posted by Mitheral at 3:19 PM on June 18, 2003


Imagine what it must have been like when anatomically modern humans emerged from Africa again and ran into neanderthals in Europe. Clan of the Cave Bear indeed.

A recent cable TV program on the Neanderthals intimated that they are with us today. In profile, the Neanderthal of
today has a receding forehead and receding chin with a protruding nose. ( Also, the program suggested the Neanderthals were intelligent and could speak.) If this is
true, Charles de Gaulle certainly looks neanderthal in profile.
posted by cfm at 4:27 PM on June 18, 2003


Axe to grind, ed?

Is there really a shortage of political threads on MetaFilter?

Hey, ed: you might want a handi-wipe for some of that froth on your chin.


Ed was joking, boneheads, in his usual elegant way. For those of you with a limited facility with language, I note as a public service that there is a difference between satire and 'frothing'.
posted by stavrosthewonderchicken at 6:43 PM on June 18, 2003


Plus, whut he said was funny.
posted by adamgreenfield at 8:20 PM on June 18, 2003


Can a geneticist here say whether a small collection of genes leads to faster development along one evolutionary path, whereas greater diversity leads to overall slower evolutionary development?

I'm going to treat "small collection of genes" as "a low diversity genome" meaning that almost everyone in the population has the same exact version of each gene. Number of genes isn't what's being discussed here really.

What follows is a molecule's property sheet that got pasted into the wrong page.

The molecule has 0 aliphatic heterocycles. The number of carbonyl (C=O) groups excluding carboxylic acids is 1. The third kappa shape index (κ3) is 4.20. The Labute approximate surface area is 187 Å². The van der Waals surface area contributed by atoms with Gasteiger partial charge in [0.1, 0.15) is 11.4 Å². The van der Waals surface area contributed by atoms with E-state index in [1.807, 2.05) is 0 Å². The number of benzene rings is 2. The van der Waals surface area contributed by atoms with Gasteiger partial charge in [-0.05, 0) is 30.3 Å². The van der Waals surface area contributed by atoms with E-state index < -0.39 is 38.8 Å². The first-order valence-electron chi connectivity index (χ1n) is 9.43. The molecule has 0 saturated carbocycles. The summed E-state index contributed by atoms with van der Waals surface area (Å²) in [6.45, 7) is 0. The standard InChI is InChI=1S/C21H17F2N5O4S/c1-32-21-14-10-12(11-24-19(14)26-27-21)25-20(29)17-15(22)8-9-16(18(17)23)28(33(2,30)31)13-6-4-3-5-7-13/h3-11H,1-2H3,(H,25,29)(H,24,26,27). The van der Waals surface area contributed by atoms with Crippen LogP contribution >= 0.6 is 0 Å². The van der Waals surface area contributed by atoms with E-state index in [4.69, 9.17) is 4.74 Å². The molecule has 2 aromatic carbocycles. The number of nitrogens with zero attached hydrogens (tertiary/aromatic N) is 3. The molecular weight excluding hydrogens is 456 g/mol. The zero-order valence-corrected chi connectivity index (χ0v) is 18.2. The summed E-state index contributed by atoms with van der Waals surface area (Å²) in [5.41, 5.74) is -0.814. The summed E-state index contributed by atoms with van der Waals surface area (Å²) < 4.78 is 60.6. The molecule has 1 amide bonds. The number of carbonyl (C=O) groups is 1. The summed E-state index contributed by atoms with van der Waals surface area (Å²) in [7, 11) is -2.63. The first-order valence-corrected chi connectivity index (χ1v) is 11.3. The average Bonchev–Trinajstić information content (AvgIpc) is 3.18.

So, in terms of speed, it has more to do with how well adapted to the environment the population is, and how that environment changes. If the environment never changes, and the population is very well adapted the population probably won't evolve very quickly. In all cases though, a more diverse genome will let the population evolve more quickly when faced with a new environmental change, or a new opportunity to use resources more efficiently.
posted by rhyax at 8:32 PM on June 18, 2003


In all cases though, a more diverse genome will let the population evolve more quickly when faced with a new environmental change, or a new opportunity to use resources more efficiently.
Or it can have the reverse, such as the Ice Age, when most of the genome is killed off (evolution in of itself does NOT preclude adaptation, as evolution is at its very basic level is a change in allele frequecy (the stuff that controls genes))
posted by jmd82 at 9:57 PM on June 18, 2003


If, somehow, other hominids that were not Homo sapiens sapiens had survived into modern times...

Look around you. What makes you think the Neanderthals didnt' survive? They're all over the place! (Usually yacking on a cellphone while driving... or running the government.)

SF author Robert J. Sawyer recently released the second novel in a trilogy called "Neanderthal Parallax", in which a link to a parallel Earth where Homo sapiens died out and Neanderthals were the intelligent hominid species is discovered. The portrayal of their culture is fascinating, and I can't wait to get started on the second book.
posted by chuq at 5:17 PM on June 19, 2003